* milk-meter technology - being able to accurately measure how much milk individual cows can produce has enabled New Zealand to develop world-class expertise in dairy cow selection and breeding;
* herd identification, data collection and electronic tagging for cows and sheep;
* development of rye-grasses, clovers and other seeds for pasture this research has hugely improved pasture yields;
* development of sophisticated breeding technologies, with world-class genetics;
* technology solutions where cows are milked without human intervention;
* development of sustainable resource planning software which enables water quality, effluent disposal, resource management compliance and animal welfare issues to be planned dynamically at the farm level.
(ii) Netherlands is another country that excels in agriculture due to the extensive use of technology from seedlings to harvesting in its agricultural sector. The sector employs not more than 4% of the total labor force but provides large surpluses for export purposes as their small farming plots produce high yields. Among others, Netherlands agricultural sector:
* promote the use of remotely controlled machines;
* increased application of electronic sensors in various biological processes;
* introduced genetic technology and more ecological responsible methods of pest control;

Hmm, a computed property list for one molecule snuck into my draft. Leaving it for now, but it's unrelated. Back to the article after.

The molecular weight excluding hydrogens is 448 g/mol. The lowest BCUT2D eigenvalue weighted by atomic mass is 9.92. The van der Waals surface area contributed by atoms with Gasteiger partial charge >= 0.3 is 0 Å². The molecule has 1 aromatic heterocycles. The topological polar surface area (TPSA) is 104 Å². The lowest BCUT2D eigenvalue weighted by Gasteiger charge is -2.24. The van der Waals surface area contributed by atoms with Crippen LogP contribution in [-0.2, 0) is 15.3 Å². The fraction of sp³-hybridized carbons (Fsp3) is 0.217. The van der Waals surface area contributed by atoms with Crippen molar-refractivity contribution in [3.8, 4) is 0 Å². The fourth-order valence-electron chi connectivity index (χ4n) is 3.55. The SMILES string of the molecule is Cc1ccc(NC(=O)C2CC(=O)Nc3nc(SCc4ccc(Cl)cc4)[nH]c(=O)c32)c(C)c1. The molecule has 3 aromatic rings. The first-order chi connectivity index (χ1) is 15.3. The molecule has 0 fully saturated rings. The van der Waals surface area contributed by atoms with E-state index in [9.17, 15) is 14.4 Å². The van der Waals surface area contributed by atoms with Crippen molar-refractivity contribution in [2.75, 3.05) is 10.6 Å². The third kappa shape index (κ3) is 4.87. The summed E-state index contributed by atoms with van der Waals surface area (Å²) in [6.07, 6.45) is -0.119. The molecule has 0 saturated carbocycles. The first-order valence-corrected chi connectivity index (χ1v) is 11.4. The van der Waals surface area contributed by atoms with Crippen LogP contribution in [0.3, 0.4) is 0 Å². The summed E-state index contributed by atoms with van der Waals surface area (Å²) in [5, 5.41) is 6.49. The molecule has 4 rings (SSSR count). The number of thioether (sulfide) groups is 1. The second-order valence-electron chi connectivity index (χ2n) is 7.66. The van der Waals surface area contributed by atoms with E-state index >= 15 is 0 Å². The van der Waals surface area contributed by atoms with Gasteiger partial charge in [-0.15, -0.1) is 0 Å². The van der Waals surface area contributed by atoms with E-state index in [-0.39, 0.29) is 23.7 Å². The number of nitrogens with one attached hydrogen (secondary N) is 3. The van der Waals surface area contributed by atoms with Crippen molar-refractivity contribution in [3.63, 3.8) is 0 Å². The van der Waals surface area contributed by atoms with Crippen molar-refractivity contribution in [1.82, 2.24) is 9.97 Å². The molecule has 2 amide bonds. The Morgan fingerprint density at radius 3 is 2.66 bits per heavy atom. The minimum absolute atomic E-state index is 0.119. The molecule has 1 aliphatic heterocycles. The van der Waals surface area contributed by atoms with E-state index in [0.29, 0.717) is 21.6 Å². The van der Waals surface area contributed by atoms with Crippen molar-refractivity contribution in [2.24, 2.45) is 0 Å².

* enhanced the processing of animal manure.
Agricultural productivity has also been stimulated through land consolidation exercise and the extensive promotion of agricultural research.
(iii) Thailand is another country that has benefited from good farm practices as well as research and development and strategic partnership. Thailand’s poultry and aquaculture industry are among the most technologically advanced in the world due to:
* water-cooled, computer-controlled farm system that allows one farmer to rear huge number of chicks;
* the formation of smart partnership with US poultry breeding firms to introduce grandparent broiler chicken and develop poultry genetics technology;
* development of a unique system called pro-biotic aquaculture that controls all aspects of the breeding and growing process; and
* introduction of a new breed of white Vannamei shrimp yielding four times that of the Black Tiger shrimp from the same size pond.
Like many academics who have been conducting agricultural research for decades, I have been involved over the years in a wide network of agriculture enterprises. I hope that my little speech this morning provides you with some perspectives on the role of corporate sector in agriculture.